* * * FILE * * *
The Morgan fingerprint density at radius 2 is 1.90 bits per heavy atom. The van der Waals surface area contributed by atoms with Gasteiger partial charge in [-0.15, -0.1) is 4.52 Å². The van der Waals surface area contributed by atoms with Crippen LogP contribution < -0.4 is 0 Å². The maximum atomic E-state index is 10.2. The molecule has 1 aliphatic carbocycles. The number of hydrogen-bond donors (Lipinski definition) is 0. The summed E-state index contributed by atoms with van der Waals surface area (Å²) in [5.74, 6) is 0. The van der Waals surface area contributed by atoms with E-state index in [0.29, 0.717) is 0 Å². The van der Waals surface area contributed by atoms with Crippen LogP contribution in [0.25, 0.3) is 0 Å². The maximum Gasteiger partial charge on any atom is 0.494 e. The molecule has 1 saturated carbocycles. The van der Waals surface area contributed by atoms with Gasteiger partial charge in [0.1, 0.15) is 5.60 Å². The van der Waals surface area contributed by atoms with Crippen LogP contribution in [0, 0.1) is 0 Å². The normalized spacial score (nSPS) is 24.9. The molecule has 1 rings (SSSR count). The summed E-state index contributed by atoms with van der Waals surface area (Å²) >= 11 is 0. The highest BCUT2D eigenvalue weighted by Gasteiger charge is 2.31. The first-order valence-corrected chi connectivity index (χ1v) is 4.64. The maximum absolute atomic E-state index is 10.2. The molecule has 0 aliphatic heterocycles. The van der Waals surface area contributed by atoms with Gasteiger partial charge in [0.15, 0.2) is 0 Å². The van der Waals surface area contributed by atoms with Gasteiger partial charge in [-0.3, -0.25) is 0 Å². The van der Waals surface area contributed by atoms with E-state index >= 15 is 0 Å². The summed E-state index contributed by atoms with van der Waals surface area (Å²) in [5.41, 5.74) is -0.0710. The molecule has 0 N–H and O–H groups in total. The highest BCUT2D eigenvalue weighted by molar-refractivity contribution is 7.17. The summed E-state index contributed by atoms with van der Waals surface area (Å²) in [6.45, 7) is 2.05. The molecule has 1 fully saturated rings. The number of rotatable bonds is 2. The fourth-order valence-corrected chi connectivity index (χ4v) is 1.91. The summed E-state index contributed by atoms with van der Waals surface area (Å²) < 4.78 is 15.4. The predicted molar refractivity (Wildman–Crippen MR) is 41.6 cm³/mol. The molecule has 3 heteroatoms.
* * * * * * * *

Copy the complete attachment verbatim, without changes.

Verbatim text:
The Morgan fingerprint density at radius 2 is 1.90 bits per heavy atom. The van der Waals surface area contributed by atoms with Gasteiger partial charge in [-0.15, -0.1) is 4.52 Å². The van der Waals surface area contributed by atoms with Crippen LogP contribution < -0.4 is 0 Å². The maximum atomic E-state index is 10.2. The molecule has 1 aliphatic carbocycles. The number of hydrogen-bond donors (Lipinski definition) is 0. The summed E-state index contributed by atoms with van der Waals surface area (Å²) in [5.74, 6) is 0. The van der Waals surface area contributed by atoms with E-state index in [0.29, 0.717) is 0 Å². The van der Waals surface area contributed by atoms with Crippen LogP contribution in [0.25, 0.3) is 0 Å². The maximum Gasteiger partial charge on any atom is 0.494 e. The molecule has 1 saturated carbocycles. The van der Waals surface area contributed by atoms with Gasteiger partial charge in [0.1, 0.15) is 5.60 Å². The van der Waals surface area contributed by atoms with Crippen LogP contribution in [0, 0.1) is 0 Å². The normalized spacial score (nSPS) is 24.9. The molecule has 1 rings (SSSR count). The summed E-state index contributed by atoms with van der Waals surface area (Å²) >= 11 is 0. The highest BCUT2D eigenvalue weighted by Gasteiger charge is 2.31. The first-order valence-corrected chi connectivity index (χ1v) is 4.64. The maximum absolute atomic E-state index is 10.2. The molecule has 0 aliphatic heterocycles. The van der Waals surface area contributed by atoms with Gasteiger partial charge in [0.15, 0.2) is 0 Å². The van der Waals surface area contributed by atoms with Gasteiger partial charge in [-0.3, -0.25) is 0 Å². The van der Waals surface area contributed by atoms with E-state index >= 15 is 0 Å². The summed E-state index contributed by atoms with van der Waals surface area (Å²) in [5.41, 5.74) is -0.0710. The molecule has 0 N–H and O–H groups in total. The highest BCUT2D eigenvalue weighted by molar-refractivity contribution is 7.17. The summed E-state index contributed by atoms with van der Waals surface area (Å²) in [6.45, 7) is 2.05. The molecule has 1 fully saturated rings. The number of rotatable bonds is 2. The fourth-order valence-corrected chi connectivity index (χ4v) is 1.91. The summed E-state index contributed by atoms with van der Waals surface area (Å²) < 4.78 is 15.4. The predicted molar refractivity (Wildman–Crippen MR) is 41.6 cm³/mol. The molecule has 3 heteroatoms.